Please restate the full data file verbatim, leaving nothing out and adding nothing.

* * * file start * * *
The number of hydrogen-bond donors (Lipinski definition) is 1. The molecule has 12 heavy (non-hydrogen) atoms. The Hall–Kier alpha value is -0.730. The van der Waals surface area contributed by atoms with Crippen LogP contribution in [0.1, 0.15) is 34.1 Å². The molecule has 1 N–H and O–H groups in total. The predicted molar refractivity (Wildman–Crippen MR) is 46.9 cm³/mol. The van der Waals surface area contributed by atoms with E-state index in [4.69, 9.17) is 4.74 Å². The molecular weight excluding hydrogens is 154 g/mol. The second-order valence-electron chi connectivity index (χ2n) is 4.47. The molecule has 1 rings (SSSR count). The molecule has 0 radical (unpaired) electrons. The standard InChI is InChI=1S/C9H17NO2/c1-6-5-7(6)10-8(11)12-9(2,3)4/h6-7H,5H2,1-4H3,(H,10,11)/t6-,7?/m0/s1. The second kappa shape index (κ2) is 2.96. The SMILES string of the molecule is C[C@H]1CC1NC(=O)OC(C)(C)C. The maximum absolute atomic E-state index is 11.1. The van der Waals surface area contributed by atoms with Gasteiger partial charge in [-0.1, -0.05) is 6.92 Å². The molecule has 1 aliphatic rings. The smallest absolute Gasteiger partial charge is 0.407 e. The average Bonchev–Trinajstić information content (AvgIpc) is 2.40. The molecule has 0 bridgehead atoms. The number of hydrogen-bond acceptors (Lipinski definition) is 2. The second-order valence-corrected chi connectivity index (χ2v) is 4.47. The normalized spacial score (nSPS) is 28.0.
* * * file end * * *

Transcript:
The number of hydrogen-bond donors (Lipinski definition) is 1. The molecule has 12 heavy (non-hydrogen) atoms. The Hall–Kier alpha value is -0.730. The van der Waals surface area contributed by atoms with Crippen LogP contribution in [0.1, 0.15) is 34.1 Å². The molecule has 1 N–H and O–H groups in total. The predicted molar refractivity (Wildman–Crippen MR) is 46.9 cm³/mol. The van der Waals surface area contributed by atoms with E-state index in [4.69, 9.17) is 4.74 Å². The molecular weight excluding hydrogens is 154 g/mol. The second-order valence-electron chi connectivity index (χ2n) is 4.47. The molecule has 1 rings (SSSR count). The molecule has 0 radical (unpaired) electrons. The standard InChI is InChI=1S/C9H17NO2/c1-6-5-7(6)10-8(11)12-9(2,3)4/h6-7H,5H2,1-4H3,(H,10,11)/t6-,7?/m0/s1. The second kappa shape index (κ2) is 2.96. The SMILES string of the molecule is C[C@H]1CC1NC(=O)OC(C)(C)C. The maximum absolute atomic E-state index is 11.1. The van der Waals surface area contributed by atoms with Gasteiger partial charge in [-0.1, -0.05) is 6.92 Å². The molecule has 1 aliphatic rings. The smallest absolute Gasteiger partial charge is 0.407 e. The average Bonchev–Trinajstić information content (AvgIpc) is 2.40. The molecule has 0 bridgehead atoms. The number of hydrogen-bond acceptors (Lipinski definition) is 2. The second-order valence-corrected chi connectivity index (χ2v) is 4.47. The normalized spacial score (nSPS) is 28.0.